“… The lengthy hearing, held independently of the government at Exeter Magistrates’ Court from 10am, was attended by members of the public, city councillor’s and members of the council. It continued into the afternoon with closed sessions which discussed the information in question.

The Information Tribunal was adjourned pending further information to an, as yet, unspecified date after the Judge heard in-part from both sides.

The appellant, Exeter City Council, is battling against the Information Commissioner’s decision that it should publish the details for the business case for the £27 million leisure complex development on the site of the current Bus and Coach Station.

Joined Party, Exeter resident Peter Cleasby, had submitted a Freedom of Information Act request for the details last year, so it could be open to wider scrutiny before contracts were signed. The Council refused on grounds of commercial confidentiality, and Mr Cleasby complained about its refusal to the Information Commissioner.

The Commissioner ordered key information in the business case to be made public, but the council appealed against the Commissioner’s decision. Peter Cleasby added: “Wider scrutiny and challenge of the business case assumptions is vital.”

Before the hearing, a city council spokesman said: “The Council will make its case before the Tribunal. It would be inappropriate to comment further ahead of the hearing.” The council say they are unlikely to comment until a decision is made in the coming weeks.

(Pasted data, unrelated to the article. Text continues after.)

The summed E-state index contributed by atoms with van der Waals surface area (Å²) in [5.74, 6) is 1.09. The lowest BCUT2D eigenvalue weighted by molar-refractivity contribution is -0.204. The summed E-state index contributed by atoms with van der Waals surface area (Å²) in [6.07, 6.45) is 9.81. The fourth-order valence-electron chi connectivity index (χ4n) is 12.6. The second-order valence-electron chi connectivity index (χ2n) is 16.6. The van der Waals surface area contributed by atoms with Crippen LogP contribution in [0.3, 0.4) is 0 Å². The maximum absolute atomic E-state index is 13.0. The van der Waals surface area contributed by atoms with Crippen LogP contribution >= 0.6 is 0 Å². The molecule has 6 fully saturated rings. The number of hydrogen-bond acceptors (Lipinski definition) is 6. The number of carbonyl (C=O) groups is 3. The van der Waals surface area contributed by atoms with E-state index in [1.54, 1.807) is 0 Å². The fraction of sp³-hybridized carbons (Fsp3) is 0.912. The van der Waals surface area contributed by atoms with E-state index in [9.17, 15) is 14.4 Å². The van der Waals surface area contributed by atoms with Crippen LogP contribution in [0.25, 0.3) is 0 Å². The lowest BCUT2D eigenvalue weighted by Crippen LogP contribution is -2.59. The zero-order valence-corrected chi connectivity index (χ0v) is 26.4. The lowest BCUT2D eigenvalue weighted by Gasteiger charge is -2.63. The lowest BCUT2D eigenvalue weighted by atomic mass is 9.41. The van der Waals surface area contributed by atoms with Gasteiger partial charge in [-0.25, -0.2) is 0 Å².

The development of St Sidwell’s Point has been put on hold because the council has not appointed a contractor. An Extraordinary Meeting of the Council, to direct questions about the delay, will be held at Exeter Guildhall at 6pm on Tuesday. March 21 – after being called in by political opposition.”


Exeter court case with ramifications for EDDC HQ relocation

“Exeter City Council’s appeal against the Information Commissioner’s decision that it should publish details of the business case for the controversial St Sidwell’s Point leisure complex on the current bus station site will be heard by an Information Tribunal.

Exeter resident Peter Cleasby used the Freedom of Information Act to ask the Council to release details of the business case for the development so that the assumptions contained in it – particularly about the running costs – could be open to wider scrutiny before contracts were signed.

The Council refused on grounds of commercial confidentiality, and Mr Cleasby complained about its refusal to the Information Commissioner.

The Commissioner ordered key information in the business case to be made public, but the Council appealed against the Commissioner’s decision.